Latin for a praiser of times past.
No, things weren’t better in the past, whether it was food safety, infectious diseases or any of a host of other issues.
Today is the anniversary of D-Day. The generation who fought World War II had to cope with the errors made after WW I. They grew up in the Depression when most people had absolutely nothing, including nutrition.
They fought a total war – civilians were war casualties. They liberated the concentration camps. They defeated the Nazis. They used the atomic bomb to save millions of Japanese and allied casualties – they understood clearly that the bomb could never be used again. Then they got us through the cold war.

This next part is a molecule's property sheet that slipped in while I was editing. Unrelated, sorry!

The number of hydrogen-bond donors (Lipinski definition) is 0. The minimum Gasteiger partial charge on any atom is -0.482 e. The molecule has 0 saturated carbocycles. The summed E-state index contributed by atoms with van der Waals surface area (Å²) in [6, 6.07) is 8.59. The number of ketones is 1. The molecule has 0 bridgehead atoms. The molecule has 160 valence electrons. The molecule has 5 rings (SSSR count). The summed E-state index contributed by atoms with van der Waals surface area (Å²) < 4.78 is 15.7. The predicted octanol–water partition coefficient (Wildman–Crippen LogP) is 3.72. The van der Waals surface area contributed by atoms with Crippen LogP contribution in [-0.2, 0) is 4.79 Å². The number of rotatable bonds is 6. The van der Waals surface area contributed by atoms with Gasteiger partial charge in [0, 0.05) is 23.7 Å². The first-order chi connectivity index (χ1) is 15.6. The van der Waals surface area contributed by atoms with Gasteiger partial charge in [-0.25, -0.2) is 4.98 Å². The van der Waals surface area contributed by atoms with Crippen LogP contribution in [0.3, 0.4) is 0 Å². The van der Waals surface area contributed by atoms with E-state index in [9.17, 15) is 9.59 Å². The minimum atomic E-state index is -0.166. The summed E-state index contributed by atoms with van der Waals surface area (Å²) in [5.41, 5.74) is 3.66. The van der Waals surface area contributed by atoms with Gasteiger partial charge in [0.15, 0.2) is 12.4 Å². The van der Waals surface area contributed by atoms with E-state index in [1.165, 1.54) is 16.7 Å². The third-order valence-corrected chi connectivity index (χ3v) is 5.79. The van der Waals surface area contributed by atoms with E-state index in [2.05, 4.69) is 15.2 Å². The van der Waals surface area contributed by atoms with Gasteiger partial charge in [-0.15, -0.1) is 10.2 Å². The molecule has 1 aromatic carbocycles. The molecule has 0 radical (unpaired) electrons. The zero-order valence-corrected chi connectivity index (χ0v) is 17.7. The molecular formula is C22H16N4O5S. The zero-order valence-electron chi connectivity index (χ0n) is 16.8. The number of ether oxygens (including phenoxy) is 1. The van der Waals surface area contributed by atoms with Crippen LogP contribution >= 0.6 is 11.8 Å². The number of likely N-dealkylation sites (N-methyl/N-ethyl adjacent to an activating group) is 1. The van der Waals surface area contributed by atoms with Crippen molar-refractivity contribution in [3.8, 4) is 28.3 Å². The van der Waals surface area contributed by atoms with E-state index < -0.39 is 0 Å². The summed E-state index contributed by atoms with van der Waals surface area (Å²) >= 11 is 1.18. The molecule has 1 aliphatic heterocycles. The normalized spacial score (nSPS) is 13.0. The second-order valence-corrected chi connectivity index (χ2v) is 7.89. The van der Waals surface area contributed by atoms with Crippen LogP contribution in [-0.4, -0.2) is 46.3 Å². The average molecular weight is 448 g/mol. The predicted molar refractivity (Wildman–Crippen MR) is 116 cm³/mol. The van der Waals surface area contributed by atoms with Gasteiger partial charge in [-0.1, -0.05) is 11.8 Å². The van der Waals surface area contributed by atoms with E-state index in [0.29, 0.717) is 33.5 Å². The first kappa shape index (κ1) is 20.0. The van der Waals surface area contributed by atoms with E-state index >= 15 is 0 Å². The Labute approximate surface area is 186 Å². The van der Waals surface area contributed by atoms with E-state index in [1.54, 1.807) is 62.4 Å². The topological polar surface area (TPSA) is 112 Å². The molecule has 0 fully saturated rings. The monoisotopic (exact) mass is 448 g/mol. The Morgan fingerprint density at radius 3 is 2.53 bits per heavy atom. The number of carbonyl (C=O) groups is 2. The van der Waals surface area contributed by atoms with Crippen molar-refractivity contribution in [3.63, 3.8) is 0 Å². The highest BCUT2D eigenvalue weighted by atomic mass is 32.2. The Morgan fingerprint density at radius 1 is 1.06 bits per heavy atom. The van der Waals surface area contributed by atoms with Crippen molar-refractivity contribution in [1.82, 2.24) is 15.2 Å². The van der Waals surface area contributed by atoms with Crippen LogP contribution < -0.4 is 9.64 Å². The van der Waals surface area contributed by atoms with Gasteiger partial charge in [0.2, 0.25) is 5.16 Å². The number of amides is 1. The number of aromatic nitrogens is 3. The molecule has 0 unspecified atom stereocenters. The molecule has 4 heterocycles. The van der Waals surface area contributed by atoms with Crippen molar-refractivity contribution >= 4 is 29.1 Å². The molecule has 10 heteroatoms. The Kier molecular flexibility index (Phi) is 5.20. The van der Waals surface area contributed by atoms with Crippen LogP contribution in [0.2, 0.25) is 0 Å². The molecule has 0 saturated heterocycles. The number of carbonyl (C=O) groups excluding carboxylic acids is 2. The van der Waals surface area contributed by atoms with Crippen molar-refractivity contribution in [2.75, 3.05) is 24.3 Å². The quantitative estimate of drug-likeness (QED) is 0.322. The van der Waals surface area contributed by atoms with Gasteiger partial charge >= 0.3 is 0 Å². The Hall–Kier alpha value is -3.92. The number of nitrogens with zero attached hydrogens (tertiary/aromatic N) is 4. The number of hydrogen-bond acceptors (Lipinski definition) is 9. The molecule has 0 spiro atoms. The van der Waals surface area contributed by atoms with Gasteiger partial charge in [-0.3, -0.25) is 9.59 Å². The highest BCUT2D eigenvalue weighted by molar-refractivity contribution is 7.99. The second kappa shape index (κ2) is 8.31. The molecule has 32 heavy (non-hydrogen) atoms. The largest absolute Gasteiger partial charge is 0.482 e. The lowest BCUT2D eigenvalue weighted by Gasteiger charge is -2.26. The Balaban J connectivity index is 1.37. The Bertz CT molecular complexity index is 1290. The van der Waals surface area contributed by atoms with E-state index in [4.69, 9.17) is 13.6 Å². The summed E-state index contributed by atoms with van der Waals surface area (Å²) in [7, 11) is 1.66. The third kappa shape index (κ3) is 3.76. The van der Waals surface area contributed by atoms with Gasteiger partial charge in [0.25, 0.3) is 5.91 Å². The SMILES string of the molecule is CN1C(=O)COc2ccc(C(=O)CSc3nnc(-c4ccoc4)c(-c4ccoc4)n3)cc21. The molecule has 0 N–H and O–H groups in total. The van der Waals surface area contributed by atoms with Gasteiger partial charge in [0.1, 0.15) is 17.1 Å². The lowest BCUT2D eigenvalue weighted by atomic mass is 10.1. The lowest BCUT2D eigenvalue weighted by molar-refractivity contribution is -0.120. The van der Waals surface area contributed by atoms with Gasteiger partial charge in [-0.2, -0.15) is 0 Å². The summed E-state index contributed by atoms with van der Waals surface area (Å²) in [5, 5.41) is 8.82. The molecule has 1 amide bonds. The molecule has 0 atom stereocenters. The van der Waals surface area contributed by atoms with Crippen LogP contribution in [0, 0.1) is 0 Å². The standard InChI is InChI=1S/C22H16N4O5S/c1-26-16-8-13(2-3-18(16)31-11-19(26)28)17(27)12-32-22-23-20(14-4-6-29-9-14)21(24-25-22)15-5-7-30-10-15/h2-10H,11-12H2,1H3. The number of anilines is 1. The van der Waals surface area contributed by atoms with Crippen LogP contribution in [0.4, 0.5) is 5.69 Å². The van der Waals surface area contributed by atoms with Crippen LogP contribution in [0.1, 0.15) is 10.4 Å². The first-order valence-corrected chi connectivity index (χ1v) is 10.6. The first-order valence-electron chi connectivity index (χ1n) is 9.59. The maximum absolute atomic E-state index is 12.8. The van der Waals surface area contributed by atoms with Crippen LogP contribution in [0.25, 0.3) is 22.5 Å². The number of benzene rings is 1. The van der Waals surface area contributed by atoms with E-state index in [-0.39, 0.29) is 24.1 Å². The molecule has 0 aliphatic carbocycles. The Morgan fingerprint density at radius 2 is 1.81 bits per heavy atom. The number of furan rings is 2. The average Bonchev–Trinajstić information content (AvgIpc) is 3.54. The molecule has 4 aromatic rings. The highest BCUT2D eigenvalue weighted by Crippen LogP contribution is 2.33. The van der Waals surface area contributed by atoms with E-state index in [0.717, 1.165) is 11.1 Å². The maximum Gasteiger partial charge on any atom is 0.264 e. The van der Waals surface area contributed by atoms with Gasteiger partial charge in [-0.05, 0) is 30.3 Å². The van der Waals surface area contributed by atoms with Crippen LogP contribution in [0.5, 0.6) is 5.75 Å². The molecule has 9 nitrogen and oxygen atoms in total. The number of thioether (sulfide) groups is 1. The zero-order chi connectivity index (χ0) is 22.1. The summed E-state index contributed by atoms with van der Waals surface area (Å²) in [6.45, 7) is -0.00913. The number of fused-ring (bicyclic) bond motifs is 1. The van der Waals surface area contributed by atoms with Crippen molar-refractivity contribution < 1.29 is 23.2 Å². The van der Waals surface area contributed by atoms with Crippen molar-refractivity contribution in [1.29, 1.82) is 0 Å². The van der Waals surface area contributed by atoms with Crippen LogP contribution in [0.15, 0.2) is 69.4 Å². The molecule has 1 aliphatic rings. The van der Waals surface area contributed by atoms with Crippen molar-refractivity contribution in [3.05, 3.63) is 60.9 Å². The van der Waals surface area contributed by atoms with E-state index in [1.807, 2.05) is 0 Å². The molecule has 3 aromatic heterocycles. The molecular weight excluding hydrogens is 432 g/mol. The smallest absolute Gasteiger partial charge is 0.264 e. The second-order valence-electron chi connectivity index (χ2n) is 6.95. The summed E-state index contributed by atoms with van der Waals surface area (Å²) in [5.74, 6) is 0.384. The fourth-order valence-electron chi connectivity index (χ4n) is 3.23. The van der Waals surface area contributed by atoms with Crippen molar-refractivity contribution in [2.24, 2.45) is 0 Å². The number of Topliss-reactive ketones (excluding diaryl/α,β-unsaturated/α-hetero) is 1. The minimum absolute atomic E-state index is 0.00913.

They came home and created the prosperity you and I take for granted. They did so because they didn’t want us to have to experience what they had gone through.
Plus, they made jazz popular.
Johannes Hofer, who invented the term nostalgia, thought it was a mental disease. He was wrong.
When facing life’s difficulty, nostalgia improves your mood, increases your connection to people, and gives you optimism about the future.
Our generations can’t begin to match the hardship the World War II generation had to endure.